Laparoscopic surgery for colorectal cancer was first introduced a decade ago, although its long-term benefits have not been previously assessed.
Dr Ka Lau Leung from the Chinese University of Hong Kong and colleagues compared the effects of laparoscopic and conventional surgery over a 10-year period.
The team performed a randomized trial that included around 400 patients with colorectal cancer.
The team found that 5-year survival was similar for patients given either form of surgery; 76% survival for laparoscopy and 73% for conventional surgery.
|5-year survival was similar in both groups.|
They found that the duration of laparoscopic surgery was significantly longer than conventional surgery, but postoperative recovery time was substantially reduced.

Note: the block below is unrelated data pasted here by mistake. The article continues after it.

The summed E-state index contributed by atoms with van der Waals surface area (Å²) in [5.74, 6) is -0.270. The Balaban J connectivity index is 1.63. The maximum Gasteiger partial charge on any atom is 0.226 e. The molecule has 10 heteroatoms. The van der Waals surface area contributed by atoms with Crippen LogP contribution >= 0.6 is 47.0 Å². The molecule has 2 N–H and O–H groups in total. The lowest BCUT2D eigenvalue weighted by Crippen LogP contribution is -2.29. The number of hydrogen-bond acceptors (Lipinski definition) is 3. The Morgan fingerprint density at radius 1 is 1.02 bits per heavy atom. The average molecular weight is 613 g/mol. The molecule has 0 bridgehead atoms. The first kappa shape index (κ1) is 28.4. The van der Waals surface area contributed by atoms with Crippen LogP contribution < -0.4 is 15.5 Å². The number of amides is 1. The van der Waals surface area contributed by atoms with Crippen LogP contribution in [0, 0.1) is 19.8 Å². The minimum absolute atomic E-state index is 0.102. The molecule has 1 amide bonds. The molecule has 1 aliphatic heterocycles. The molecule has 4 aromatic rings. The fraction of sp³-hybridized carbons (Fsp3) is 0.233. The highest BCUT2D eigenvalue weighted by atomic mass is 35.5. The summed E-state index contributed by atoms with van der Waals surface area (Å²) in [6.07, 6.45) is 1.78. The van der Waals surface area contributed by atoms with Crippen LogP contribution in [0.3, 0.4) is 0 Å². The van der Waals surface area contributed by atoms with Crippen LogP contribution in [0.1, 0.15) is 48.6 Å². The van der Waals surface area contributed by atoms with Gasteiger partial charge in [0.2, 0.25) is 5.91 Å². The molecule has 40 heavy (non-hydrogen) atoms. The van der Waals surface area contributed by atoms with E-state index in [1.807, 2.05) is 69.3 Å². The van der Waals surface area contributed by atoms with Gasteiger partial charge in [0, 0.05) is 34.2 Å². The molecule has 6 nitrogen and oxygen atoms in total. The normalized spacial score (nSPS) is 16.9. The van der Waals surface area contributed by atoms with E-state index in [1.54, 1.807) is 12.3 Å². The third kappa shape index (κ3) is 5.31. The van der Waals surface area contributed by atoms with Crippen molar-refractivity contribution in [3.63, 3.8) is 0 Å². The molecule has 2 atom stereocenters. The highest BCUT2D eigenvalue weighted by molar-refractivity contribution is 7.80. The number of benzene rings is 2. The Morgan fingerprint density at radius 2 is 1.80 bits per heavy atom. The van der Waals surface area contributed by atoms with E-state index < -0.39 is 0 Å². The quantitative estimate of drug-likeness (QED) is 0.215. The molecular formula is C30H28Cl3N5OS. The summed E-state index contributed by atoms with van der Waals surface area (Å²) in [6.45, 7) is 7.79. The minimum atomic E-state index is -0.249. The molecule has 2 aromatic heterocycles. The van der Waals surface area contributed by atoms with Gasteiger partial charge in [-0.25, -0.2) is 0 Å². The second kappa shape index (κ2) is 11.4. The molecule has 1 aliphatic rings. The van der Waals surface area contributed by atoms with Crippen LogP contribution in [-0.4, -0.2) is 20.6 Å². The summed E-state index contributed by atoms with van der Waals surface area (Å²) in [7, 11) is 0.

Overall, laparoscopy was more costly than conventional surgery.
Dr Leung comments, "Laparoscopic resection of rectosigmoid carcinoma does not jeopardize survival and disease control of patients".
"The justification for adoption of laparoscopic technique would depend on the perceived value of its effectiveness in improving short-term post-operative outcomes".